In Reinhard Heydrich, The Biography Vol 1, the authors (names not printed) assembled “a unique collection of photographs that bring to life this biography of Hitler’s probable heir apparent.” In the book, the man who I had known as a child as the “Butcher of Prague” was called an “extraordinary man who rose to become second to Himmler within the SS, controlling the entire Security Service.”

I admired the ambiguity of the prose. “Labeled as the author of the ‘Final Solution’ to the Jewish question, Heydrich is branded by some as a 20th Century Machiavellian. Others in admiration of his intelligence, sporting and musical talents have bestowed upon him the icon of a Renaissance man. What a career he could have had if the Czech resistance hadn’t assassinated him! The book price, $49.95, was ten dollars less than the book next to it, Stories of Waffen-SS Combat Heroes.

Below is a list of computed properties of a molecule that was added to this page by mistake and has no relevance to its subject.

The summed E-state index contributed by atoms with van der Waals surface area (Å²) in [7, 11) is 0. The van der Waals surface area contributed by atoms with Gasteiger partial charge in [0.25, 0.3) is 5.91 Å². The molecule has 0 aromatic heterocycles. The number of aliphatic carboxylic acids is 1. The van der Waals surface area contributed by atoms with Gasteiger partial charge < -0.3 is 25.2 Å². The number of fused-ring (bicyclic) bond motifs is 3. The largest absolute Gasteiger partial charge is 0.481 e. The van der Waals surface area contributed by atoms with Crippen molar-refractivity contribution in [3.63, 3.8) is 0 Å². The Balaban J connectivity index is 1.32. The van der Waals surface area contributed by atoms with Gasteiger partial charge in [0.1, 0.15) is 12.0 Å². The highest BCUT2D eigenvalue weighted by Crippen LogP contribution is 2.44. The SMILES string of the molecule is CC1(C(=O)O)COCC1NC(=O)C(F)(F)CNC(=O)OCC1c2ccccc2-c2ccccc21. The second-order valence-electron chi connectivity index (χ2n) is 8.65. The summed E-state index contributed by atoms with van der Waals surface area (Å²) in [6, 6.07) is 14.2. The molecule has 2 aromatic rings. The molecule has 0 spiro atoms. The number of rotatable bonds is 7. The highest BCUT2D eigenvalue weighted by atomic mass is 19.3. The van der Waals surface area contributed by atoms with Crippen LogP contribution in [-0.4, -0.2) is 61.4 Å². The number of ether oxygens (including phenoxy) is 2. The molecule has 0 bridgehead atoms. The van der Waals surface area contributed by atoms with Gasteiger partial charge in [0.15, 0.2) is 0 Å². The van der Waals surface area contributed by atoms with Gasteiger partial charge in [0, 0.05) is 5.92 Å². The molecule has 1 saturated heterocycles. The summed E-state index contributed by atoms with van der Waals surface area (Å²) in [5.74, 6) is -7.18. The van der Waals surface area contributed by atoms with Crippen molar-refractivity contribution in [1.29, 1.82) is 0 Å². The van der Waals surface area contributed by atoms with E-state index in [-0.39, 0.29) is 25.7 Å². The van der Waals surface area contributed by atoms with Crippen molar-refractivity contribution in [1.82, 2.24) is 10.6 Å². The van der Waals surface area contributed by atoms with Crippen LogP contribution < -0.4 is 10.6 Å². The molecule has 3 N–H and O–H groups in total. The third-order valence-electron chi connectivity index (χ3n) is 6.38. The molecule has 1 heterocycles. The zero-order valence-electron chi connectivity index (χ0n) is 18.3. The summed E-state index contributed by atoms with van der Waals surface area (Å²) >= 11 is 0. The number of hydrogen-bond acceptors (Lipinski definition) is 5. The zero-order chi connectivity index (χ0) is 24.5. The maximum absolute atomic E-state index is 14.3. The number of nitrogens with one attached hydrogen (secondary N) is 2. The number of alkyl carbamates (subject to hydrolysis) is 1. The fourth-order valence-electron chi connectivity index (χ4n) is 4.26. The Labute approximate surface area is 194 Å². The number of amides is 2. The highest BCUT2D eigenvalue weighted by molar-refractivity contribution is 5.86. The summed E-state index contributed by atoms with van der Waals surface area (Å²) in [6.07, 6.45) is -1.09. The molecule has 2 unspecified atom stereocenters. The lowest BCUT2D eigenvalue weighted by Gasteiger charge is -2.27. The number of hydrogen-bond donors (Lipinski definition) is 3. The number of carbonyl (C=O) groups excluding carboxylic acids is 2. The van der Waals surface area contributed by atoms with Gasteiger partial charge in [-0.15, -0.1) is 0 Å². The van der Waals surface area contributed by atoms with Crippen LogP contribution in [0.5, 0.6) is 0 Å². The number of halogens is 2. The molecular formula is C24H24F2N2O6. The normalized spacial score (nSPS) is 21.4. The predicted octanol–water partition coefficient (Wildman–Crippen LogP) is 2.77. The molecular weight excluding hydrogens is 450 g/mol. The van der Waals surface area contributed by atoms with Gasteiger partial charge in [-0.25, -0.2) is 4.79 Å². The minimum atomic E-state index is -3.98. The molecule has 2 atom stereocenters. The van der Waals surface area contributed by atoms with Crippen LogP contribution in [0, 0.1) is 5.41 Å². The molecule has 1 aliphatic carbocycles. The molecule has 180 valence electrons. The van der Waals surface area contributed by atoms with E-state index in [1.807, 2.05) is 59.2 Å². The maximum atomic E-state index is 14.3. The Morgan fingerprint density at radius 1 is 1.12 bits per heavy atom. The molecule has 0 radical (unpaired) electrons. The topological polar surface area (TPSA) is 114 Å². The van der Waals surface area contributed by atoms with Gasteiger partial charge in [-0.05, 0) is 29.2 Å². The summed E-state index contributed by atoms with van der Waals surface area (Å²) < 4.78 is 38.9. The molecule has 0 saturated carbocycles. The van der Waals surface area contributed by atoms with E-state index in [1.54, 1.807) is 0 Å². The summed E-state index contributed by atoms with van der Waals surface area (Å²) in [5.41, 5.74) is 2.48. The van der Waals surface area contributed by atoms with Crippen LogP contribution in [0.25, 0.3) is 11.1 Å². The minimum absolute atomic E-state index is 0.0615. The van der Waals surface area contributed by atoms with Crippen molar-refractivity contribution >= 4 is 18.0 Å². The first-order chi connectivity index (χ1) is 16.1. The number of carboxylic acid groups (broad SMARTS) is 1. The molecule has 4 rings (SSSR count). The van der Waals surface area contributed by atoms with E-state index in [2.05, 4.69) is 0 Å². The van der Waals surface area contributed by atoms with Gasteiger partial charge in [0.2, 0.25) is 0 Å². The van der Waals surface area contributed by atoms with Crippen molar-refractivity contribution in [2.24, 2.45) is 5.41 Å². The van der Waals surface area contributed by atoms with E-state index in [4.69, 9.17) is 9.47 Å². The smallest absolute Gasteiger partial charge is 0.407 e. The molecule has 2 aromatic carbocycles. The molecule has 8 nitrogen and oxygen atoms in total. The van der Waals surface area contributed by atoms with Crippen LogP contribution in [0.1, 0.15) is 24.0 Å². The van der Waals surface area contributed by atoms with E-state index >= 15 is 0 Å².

On one table, I spotted a frayed T-shirt ­ it had a dirt line around the inside of the neck — with a photo of Timothy McVeigh. “We won’t Forgot You.” I wanted to ask the vendor about the ambiguous message, but he seemed too engaged in making a sale for an expensive antique shotgun, so I moved on

Tables displayed 19th Century rifles and six shooters, twentieth Century Glocks, 45s and Lugers, some with laser-sights attached. Each weapon was chained so that the customer could pick it up, feel it and dry shoot it without being able to walk away with the deadly merchandise.

Some tables displayed dangerous knives and machetes, a few had bows and arrows. Combine all these with the guns and there was enough fire power inside the tent to kill lots of people ­ and defenseless animals, of course.